Ask the UMC: When was The United Methodist Church created?
When was The United Methodist Church created?
The United Methodist Church was created on April 23, 1968, when The Evangelical United Brethren Church and The Methodist Church joined to form a new denomination.
Uniting the two churches had been in the making for more than 10 years. Two years before the union, the General Conferences of each church separately approved the Plan of Union.
On April 23, Bishop Reuben H. Mueller, representing The Evangelical United Brethren Church, and Bishop Lloyd C. Wicke of The Methodist Church joined hands at the constituting General Conference in Dallas, Texas. In unison, the two bishops, 1,300 delegates and 10,000 visitors recited these words:
"Lord of the Church, we are united in Thee, in Thy Church and now in The United Methodist Church. Amen."
To make the union happen, each denomination made compromises. The racially segregated Central Jurisdiction of The Methodist Church was eliminated, women clergy were assured the right to be ordained and have full clergy rights, and the Methodist practice of life tenure for bishops was adopted.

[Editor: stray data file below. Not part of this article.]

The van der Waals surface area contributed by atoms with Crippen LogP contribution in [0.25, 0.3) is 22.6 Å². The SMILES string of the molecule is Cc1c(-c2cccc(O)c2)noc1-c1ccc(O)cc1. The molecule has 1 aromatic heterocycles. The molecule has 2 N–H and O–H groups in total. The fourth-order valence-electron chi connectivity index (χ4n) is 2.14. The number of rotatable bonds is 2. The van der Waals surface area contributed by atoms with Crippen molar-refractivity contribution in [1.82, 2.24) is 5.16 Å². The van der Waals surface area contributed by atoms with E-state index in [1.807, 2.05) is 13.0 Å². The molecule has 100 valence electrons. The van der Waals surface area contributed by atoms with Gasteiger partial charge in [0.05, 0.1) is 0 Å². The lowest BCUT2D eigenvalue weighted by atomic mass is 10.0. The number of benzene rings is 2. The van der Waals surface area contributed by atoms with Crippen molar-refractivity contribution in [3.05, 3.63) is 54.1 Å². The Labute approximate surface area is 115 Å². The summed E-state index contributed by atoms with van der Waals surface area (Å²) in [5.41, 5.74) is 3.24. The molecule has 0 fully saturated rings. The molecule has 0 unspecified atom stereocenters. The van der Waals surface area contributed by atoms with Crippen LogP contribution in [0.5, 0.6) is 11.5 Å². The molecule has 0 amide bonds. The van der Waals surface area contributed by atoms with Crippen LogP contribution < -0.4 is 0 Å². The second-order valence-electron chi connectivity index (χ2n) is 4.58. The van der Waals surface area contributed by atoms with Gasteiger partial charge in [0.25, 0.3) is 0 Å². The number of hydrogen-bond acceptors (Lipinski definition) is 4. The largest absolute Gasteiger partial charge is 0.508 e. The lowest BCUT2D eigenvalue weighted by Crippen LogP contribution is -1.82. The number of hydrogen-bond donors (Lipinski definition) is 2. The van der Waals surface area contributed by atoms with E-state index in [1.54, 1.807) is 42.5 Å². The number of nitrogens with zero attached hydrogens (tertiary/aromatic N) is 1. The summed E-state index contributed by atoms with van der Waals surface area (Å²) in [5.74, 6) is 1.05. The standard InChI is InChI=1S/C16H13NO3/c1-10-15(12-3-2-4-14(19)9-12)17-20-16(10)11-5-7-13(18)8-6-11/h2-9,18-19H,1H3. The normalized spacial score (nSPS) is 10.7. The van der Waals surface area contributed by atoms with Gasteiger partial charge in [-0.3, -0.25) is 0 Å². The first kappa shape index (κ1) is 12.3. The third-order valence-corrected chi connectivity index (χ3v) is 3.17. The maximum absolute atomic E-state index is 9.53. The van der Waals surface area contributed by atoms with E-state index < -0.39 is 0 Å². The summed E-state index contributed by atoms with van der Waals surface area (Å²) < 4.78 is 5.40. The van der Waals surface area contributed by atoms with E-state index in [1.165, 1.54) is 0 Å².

The Uniting Conference also approved the development of an official insignia for the new church and the cross and flame was adopted later that year.
Late in the conference, delegates realized that the work of actual uniting could not be completed in 1968. A special session of General Conference was approved for 1970. It met in St. Louis.
Thus these two churches, each with distinguished histories and influential ministries in various parts of the world, came together to become the largest Protestant denomination at that time.
This content was produced by Ask The UMC, a ministry of United Methodist Communications.
First published April 17, 2018.